Oberlin starts classes in one week, and 学生 are returning to campus. The once deserted green spaces of the college where once only solitude occupied the plentiful sunlight are being filled with younglings here for orientation. This migration bodes poorly for both Scott and I who have been avoiding our language textbooks all summer, plaintively living in the last few moments before Japanese and Chinese 2 start up and we have our pride handed to us on a silver platter.
I went into the summer without any high expectations that I was going to study, and so I’m not frustrated with myself, but I am frightened to discover just how much I have lost. I tried reading the first chapter of A New China on Friday only to discover my ability to read has apparently gone down the tubes. I recognized most of the characters, but my memory of Chinese grammar has eroded significantly. My listening comprehension is toast, but I expected that. I’ll have to buckle down and start listening to ChinesePod.
To further incite panic into my brain, there’s the knowledge that second year at Oberlin marks the switch from traditional to simplified characters, which is neither gradual nor measured. Essentially Oberlin teaches traditional characters exclusively the first year (in case students want to study in Taiwan or Hong Kong) and then in second year students are suddenly allowed to choose whether you’d like to use simplified or traditional. For most, it’s not really even a choice as traditional is markedly harder. For me, although I appreciate the simplicity that the newer standard affords, I find myself rather attached to some traditional forms. For instance, the simplified form of 刚 is fine but the traditional version is a little more . . . dignified? Perhaps my love for the old standard is partly due to my interest in mastering difficult skills and less about the characters themselves.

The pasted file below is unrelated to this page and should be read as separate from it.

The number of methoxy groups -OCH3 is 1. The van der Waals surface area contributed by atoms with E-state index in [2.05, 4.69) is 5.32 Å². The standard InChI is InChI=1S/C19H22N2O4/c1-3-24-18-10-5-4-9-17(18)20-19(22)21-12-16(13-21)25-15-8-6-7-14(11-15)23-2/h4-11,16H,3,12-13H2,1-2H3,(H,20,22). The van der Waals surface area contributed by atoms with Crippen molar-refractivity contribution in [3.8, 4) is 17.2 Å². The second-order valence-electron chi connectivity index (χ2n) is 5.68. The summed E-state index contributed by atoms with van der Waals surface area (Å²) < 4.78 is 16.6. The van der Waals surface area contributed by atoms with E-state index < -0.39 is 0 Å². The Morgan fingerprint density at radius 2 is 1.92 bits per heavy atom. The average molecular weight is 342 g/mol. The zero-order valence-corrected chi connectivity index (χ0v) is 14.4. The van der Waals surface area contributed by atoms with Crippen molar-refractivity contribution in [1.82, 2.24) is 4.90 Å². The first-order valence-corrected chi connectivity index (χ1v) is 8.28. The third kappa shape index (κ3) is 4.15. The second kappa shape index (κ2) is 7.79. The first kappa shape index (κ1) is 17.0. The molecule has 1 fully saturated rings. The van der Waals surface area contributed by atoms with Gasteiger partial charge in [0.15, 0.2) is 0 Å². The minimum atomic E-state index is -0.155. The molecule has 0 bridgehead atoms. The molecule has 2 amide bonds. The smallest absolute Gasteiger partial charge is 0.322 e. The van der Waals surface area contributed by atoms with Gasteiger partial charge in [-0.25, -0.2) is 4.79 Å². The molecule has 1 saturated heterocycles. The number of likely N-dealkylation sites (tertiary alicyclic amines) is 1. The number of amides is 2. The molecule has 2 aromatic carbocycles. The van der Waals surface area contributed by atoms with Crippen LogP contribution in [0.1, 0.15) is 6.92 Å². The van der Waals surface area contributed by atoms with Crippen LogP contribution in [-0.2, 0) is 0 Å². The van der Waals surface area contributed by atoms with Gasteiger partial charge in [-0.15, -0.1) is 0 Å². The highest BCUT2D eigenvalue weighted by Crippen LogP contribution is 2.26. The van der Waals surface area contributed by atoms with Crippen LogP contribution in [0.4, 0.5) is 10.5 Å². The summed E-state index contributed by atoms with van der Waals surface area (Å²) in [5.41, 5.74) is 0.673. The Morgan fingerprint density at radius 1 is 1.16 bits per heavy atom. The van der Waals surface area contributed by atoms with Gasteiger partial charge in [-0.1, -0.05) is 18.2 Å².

Scott, for his part has been studying Japanese frantically in preparation for the beginning of the semester. Both he and I skipped out on our finals last semester. We are both auditing the courses, which means grades are meaningless, and we were launching the paid version at around the same time, which sucked all of our time. Now we’re both realizing how much value finals really have. They temporary solidify the information in your brain and make it more easily accessible later. I for one intend to do my midterms and finals this semester.
In other (non-company-related) news, Nick and I made a rope swing in a nearby park. The project started out as a mission to create an enormous slingshot, but morphed into a rope swing. Go figure. Here’s me climbing into the tree to setup the rope and Nick using our creation. The pictures don’t capture it well, at the time of this photo nick was about 5-6′ off the ground.